Author: Mark Dixon
Thursday, September 10, 2009
I enjoy watching re-runs of the television drama, NCIS, where a dysfunctional little group of crime-fighting superstars often analyze divergent bits of data to solve seemingly unsolvable mysteries. Last night, Agent McGee correlated data from phone records, automobile registrations and police station activity records to pinpoint a bad cop in collusion with an international drug lord. Far fetched? Perhaps not.
I have been spending much of my time recently preparing a white paper addressing the issues of HIPAA privacy and security compliance, particularly in light of expanded regulations emerging from the “stimulus bill” signed into law earlier this year. As I have explored privacy issues related to electronic health records, I was particularly intrigued by an article by Nate Anderson entitled “’Anonymized’ Data Really Isn’t and here’s why not”, published in Ars Technica earlier this week.
On the surface, it would seem that removing obvious identifiers such as name, address and Social Security Number from a person’s data record would cause that record to be “anonymous” – not traceable to single individual. This approach is commonly used by large data repositories and marketing firms to allow mass data analysis or demographic advertising targeting.
However, work by computer scientists over the past fifteen years show that it is quite straightforward to extract personal information by analyzing seemingly unrelated, “anonymized” data sets. This work has “shown a serious flaw in the basic idea behind ‘personal information’: almost all information can be ‘personal’ when combined with enough other relevant bits of data.”
For example, researcher Latanya Sweeny showed in 2000 that “87 percent of all Americans could be uniquely identified using only three bits of information: ZIP code, birthdate, and sex."
Professor Paul Ohm of the Colorado School of Law, in his lengthy new paper on "the surprising failure of anonymization, wrote:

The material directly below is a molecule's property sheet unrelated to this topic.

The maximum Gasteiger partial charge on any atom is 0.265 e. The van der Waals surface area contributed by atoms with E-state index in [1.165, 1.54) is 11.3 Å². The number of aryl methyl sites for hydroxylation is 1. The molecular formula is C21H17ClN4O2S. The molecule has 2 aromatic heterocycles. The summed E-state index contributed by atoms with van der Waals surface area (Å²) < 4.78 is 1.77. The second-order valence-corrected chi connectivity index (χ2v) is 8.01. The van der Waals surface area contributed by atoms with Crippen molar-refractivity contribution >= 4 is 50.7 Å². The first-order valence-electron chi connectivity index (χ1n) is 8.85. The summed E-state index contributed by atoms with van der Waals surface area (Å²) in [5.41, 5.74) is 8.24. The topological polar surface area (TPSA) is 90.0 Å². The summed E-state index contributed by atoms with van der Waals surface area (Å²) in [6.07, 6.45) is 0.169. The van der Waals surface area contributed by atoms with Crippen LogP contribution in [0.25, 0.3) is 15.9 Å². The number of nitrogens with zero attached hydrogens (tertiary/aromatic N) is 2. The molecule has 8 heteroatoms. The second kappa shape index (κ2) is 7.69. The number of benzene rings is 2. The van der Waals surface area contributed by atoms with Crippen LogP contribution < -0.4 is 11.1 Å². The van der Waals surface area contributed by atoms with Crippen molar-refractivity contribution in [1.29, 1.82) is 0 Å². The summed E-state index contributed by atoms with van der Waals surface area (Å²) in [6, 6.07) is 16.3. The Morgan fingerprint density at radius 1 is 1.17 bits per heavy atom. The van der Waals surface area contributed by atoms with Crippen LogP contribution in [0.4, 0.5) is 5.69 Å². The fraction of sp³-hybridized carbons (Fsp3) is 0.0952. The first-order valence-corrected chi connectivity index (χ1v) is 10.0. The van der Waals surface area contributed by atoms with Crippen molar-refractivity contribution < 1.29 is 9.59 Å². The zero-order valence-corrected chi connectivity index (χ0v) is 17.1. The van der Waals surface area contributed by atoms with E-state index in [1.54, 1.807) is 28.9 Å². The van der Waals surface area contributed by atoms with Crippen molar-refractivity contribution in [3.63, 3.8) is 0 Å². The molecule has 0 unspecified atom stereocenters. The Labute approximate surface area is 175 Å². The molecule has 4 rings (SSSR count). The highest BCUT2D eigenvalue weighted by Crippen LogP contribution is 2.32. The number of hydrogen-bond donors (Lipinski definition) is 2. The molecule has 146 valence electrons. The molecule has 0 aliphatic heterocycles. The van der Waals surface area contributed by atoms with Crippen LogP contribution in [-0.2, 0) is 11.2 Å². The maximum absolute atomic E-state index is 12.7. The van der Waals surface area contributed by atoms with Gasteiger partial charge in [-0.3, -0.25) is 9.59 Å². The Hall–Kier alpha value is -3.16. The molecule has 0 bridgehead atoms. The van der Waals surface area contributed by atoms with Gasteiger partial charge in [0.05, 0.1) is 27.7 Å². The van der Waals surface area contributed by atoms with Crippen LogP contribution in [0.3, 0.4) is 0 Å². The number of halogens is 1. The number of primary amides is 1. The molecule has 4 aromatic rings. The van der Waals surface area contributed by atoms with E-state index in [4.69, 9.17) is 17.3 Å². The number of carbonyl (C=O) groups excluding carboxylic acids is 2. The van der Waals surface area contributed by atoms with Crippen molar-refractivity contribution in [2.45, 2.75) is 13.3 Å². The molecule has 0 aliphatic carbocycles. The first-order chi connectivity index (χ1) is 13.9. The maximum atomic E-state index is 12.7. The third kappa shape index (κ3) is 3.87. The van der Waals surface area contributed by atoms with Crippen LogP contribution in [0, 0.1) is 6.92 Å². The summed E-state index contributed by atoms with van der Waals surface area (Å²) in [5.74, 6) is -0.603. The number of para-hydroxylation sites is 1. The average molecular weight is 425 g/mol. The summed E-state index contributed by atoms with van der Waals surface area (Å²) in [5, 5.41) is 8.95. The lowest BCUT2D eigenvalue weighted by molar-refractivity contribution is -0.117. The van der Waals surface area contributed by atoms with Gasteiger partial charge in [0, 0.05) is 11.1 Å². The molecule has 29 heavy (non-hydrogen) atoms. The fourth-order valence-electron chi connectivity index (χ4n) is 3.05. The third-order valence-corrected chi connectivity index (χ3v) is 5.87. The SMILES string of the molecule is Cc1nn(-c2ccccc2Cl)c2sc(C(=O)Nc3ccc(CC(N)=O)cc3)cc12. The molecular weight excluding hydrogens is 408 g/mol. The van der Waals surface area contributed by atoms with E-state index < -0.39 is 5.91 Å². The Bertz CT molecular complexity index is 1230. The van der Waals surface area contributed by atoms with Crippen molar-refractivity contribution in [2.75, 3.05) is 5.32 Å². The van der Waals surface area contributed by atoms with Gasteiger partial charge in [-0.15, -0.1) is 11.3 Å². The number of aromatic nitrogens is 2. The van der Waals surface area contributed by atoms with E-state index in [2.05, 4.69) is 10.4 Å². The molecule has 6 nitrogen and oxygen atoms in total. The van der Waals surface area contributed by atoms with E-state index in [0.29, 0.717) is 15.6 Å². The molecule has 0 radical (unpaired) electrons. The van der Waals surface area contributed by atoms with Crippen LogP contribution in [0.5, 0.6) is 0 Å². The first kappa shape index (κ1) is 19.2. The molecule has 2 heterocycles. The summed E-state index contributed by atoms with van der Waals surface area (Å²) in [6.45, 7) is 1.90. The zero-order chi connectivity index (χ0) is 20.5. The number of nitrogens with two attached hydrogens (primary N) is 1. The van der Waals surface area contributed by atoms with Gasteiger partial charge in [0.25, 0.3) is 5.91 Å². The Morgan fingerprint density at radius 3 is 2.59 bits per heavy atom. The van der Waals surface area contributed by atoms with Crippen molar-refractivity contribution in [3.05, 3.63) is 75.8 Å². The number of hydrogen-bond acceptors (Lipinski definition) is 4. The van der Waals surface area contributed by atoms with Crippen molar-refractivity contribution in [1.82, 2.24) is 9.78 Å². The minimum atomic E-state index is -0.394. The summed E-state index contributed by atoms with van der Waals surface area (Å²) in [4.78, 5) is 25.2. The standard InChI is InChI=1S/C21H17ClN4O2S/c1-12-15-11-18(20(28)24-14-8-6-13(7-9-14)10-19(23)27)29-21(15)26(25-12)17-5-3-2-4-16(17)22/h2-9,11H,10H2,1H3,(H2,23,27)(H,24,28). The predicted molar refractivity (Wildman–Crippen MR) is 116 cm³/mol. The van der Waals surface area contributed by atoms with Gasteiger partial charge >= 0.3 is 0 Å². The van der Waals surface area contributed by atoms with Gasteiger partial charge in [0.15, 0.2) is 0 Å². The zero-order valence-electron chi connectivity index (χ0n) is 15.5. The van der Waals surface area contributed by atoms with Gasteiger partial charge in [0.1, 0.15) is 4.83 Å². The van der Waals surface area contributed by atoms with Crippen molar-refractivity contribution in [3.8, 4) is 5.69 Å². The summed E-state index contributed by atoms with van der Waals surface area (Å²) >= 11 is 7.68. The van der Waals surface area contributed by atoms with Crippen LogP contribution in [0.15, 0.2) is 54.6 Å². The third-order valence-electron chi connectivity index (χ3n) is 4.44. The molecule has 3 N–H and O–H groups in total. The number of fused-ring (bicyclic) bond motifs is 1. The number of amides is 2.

As increasing amounts of information on all of us are collected and disseminated online, scrubbing data just isn’t enough to keep our individual "databases of ruin" out of the hands of the police, political enemies, nosy neighbors, friends, and spies.
If that doesn’t sound scary, just think about your own secrets, large and small—those films you watched, those items you searched for, those pills you took, those forum posts you made. The power of re-identification brings them closer to public exposure every day. So, in a world where the PII concept is dying, how should we start thinking about data privacy and security?
Ohm went on to outline a nightmare scenario:
For almost every person on earth, there is at least one fact about them stored in a computer database that an adversary could use to blackmail, discriminate against, harass, or steal the identity of him or her. I mean more than mere embarrassment or inconvenience; I mean legally cognizable harm. Perhaps it is a fact about past conduct, health, or family shame. For almost every one of us, then, we can assume a hypothetical ‘database of ruin,’ the one containing this fact but until now splintered across dozens of databases on computers around the world, and thus disconnected from our identity. Re-identification has formed the database of ruin and given access to it to our worst enemies.
I won’t ask what your “blackmail-able facts” might be, and won’t tell you mine. But it is sobering to think what abuses might emerge from the continued amassing of online data about all of us. This certainly casts new light on the importance of privacy and security protections for all of our personal data.